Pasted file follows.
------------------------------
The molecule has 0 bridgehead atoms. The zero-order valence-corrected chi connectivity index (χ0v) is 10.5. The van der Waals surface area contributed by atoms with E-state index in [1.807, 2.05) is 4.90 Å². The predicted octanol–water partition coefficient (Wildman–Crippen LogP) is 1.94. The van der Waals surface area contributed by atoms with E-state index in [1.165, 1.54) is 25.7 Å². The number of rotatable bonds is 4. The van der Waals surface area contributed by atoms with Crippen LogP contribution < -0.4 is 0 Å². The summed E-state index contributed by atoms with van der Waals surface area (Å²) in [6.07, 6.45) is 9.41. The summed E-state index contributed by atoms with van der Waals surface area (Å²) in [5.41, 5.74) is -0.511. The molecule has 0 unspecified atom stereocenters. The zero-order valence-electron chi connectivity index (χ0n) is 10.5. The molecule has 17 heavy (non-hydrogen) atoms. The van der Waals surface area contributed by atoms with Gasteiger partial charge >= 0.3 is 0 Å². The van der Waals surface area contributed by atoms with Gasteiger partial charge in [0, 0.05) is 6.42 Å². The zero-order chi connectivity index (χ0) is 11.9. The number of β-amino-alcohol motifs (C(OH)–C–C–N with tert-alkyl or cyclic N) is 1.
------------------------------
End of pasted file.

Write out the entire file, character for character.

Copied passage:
The molecule has 0 bridgehead atoms. The zero-order valence-corrected chi connectivity index (χ0v) is 10.5. The van der Waals surface area contributed by atoms with E-state index in [1.807, 2.05) is 4.90 Å². The predicted octanol–water partition coefficient (Wildman–Crippen LogP) is 1.94. The van der Waals surface area contributed by atoms with E-state index in [1.165, 1.54) is 25.7 Å². The number of rotatable bonds is 4. The van der Waals surface area contributed by atoms with Crippen LogP contribution < -0.4 is 0 Å². The summed E-state index contributed by atoms with van der Waals surface area (Å²) in [6.07, 6.45) is 9.41. The summed E-state index contributed by atoms with van der Waals surface area (Å²) in [5.41, 5.74) is -0.511. The molecule has 0 unspecified atom stereocenters. The zero-order valence-electron chi connectivity index (χ0n) is 10.5. The molecule has 17 heavy (non-hydrogen) atoms. The van der Waals surface area contributed by atoms with Gasteiger partial charge >= 0.3 is 0 Å². The van der Waals surface area contributed by atoms with Gasteiger partial charge in [0, 0.05) is 6.42 Å². The zero-order chi connectivity index (χ0) is 11.9. The number of β-amino-alcohol motifs (C(OH)–C–C–N with tert-alkyl or cyclic N) is 1.